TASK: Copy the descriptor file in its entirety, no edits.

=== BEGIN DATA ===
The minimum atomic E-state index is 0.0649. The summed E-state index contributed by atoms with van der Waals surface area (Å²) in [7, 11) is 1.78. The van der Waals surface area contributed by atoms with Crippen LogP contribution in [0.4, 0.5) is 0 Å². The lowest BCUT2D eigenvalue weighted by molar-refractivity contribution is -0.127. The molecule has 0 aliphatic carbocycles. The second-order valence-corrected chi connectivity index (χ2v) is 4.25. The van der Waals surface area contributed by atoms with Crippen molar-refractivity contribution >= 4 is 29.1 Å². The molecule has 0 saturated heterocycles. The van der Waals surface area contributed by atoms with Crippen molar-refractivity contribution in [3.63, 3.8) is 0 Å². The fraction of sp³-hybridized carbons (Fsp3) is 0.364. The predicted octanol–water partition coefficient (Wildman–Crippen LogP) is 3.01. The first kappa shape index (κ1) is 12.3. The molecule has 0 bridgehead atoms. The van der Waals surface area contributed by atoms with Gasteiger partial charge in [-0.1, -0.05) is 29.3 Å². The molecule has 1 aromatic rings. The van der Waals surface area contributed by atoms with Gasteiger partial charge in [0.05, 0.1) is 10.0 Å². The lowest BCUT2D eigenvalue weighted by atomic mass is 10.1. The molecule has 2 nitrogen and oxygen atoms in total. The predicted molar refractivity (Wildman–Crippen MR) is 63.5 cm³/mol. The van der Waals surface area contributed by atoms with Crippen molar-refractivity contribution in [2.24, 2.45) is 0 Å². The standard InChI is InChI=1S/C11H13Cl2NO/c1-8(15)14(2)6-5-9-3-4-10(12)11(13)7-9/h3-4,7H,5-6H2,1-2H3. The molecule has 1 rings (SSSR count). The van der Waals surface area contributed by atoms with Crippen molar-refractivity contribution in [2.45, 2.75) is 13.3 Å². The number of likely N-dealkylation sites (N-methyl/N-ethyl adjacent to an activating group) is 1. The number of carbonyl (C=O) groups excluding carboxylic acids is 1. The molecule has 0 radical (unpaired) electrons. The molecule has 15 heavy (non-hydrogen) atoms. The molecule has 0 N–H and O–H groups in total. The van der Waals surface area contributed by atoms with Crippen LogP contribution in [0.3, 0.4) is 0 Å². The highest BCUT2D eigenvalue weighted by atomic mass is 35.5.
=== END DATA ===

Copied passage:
The minimum atomic E-state index is 0.0649. The summed E-state index contributed by atoms with van der Waals surface area (Å²) in [7, 11) is 1.78. The van der Waals surface area contributed by atoms with Crippen LogP contribution in [0.4, 0.5) is 0 Å². The lowest BCUT2D eigenvalue weighted by molar-refractivity contribution is -0.127. The molecule has 0 aliphatic carbocycles. The second-order valence-corrected chi connectivity index (χ2v) is 4.25. The van der Waals surface area contributed by atoms with Crippen molar-refractivity contribution >= 4 is 29.1 Å². The molecule has 0 saturated heterocycles. The van der Waals surface area contributed by atoms with Crippen molar-refractivity contribution in [3.63, 3.8) is 0 Å². The fraction of sp³-hybridized carbons (Fsp3) is 0.364. The predicted octanol–water partition coefficient (Wildman–Crippen LogP) is 3.01. The first kappa shape index (κ1) is 12.3. The molecule has 0 bridgehead atoms. The van der Waals surface area contributed by atoms with Gasteiger partial charge in [-0.1, -0.05) is 29.3 Å². The molecule has 1 aromatic rings. The van der Waals surface area contributed by atoms with Gasteiger partial charge in [0.05, 0.1) is 10.0 Å². The lowest BCUT2D eigenvalue weighted by atomic mass is 10.1. The molecule has 2 nitrogen and oxygen atoms in total. The predicted molar refractivity (Wildman–Crippen MR) is 63.5 cm³/mol. The van der Waals surface area contributed by atoms with Crippen molar-refractivity contribution in [2.24, 2.45) is 0 Å². The standard InChI is InChI=1S/C11H13Cl2NO/c1-8(15)14(2)6-5-9-3-4-10(12)11(13)7-9/h3-4,7H,5-6H2,1-2H3. The molecule has 1 rings (SSSR count). The van der Waals surface area contributed by atoms with Crippen molar-refractivity contribution in [2.45, 2.75) is 13.3 Å². The number of likely N-dealkylation sites (N-methyl/N-ethyl adjacent to an activating group) is 1. The number of carbonyl (C=O) groups excluding carboxylic acids is 1. The molecule has 0 radical (unpaired) electrons. The molecule has 15 heavy (non-hydrogen) atoms. The molecule has 0 N–H and O–H groups in total. The van der Waals surface area contributed by atoms with Crippen LogP contribution in [0.3, 0.4) is 0 Å². The highest BCUT2D eigenvalue weighted by atomic mass is 35.5.